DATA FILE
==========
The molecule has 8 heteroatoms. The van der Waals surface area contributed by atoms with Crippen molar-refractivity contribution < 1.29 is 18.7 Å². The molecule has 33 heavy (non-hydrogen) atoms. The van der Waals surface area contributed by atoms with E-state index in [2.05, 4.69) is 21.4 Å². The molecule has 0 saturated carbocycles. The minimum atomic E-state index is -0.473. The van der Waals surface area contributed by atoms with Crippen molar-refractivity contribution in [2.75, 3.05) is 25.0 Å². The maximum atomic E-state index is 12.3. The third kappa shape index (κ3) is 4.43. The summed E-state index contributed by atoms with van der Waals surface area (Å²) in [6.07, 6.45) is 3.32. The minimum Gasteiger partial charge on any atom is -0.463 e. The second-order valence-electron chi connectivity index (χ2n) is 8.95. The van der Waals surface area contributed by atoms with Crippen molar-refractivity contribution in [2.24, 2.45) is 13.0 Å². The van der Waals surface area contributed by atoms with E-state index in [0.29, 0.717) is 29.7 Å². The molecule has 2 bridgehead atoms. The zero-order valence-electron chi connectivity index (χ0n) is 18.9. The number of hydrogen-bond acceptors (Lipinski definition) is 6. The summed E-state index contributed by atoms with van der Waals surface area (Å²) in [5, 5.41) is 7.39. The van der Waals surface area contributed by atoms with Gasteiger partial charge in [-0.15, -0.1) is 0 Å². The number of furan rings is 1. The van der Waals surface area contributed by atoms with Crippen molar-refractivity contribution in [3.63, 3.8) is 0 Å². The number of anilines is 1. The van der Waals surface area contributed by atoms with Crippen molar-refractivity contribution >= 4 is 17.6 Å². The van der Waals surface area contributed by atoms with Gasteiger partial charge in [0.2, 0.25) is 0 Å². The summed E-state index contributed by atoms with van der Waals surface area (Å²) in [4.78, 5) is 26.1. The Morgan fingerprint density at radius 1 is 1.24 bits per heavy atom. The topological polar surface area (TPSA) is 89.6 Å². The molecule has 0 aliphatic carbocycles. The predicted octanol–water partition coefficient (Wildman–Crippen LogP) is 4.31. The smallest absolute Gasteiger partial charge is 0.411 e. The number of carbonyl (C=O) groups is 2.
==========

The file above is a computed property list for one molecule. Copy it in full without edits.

The molecule has 8 heteroatoms. The van der Waals surface area contributed by atoms with Crippen molar-refractivity contribution < 1.29 is 18.7 Å². The molecule has 33 heavy (non-hydrogen) atoms. The van der Waals surface area contributed by atoms with E-state index in [2.05, 4.69) is 21.4 Å². The molecule has 0 saturated carbocycles. The minimum atomic E-state index is -0.473. The van der Waals surface area contributed by atoms with Crippen molar-refractivity contribution in [2.75, 3.05) is 25.0 Å². The maximum atomic E-state index is 12.3. The third kappa shape index (κ3) is 4.43. The summed E-state index contributed by atoms with van der Waals surface area (Å²) in [6.07, 6.45) is 3.32. The minimum Gasteiger partial charge on any atom is -0.463 e. The second-order valence-electron chi connectivity index (χ2n) is 8.95. The van der Waals surface area contributed by atoms with Crippen molar-refractivity contribution in [2.24, 2.45) is 13.0 Å². The van der Waals surface area contributed by atoms with E-state index in [0.29, 0.717) is 29.7 Å². The molecule has 2 bridgehead atoms. The zero-order valence-electron chi connectivity index (χ0n) is 18.9. The number of hydrogen-bond acceptors (Lipinski definition) is 6. The summed E-state index contributed by atoms with van der Waals surface area (Å²) in [5, 5.41) is 7.39. The van der Waals surface area contributed by atoms with Gasteiger partial charge in [-0.15, -0.1) is 0 Å². The number of furan rings is 1. The van der Waals surface area contributed by atoms with Crippen molar-refractivity contribution in [3.63, 3.8) is 0 Å². The number of anilines is 1. The van der Waals surface area contributed by atoms with Crippen molar-refractivity contribution >= 4 is 17.6 Å². The van der Waals surface area contributed by atoms with Gasteiger partial charge in [0.2, 0.25) is 0 Å². The summed E-state index contributed by atoms with van der Waals surface area (Å²) in [4.78, 5) is 26.1. The Morgan fingerprint density at radius 1 is 1.24 bits per heavy atom. The topological polar surface area (TPSA) is 89.6 Å². The molecule has 0 aliphatic carbocycles. The predicted octanol–water partition coefficient (Wildman–Crippen LogP) is 4.31. The smallest absolute Gasteiger partial charge is 0.411 e. The number of carbonyl (C=O) groups is 2.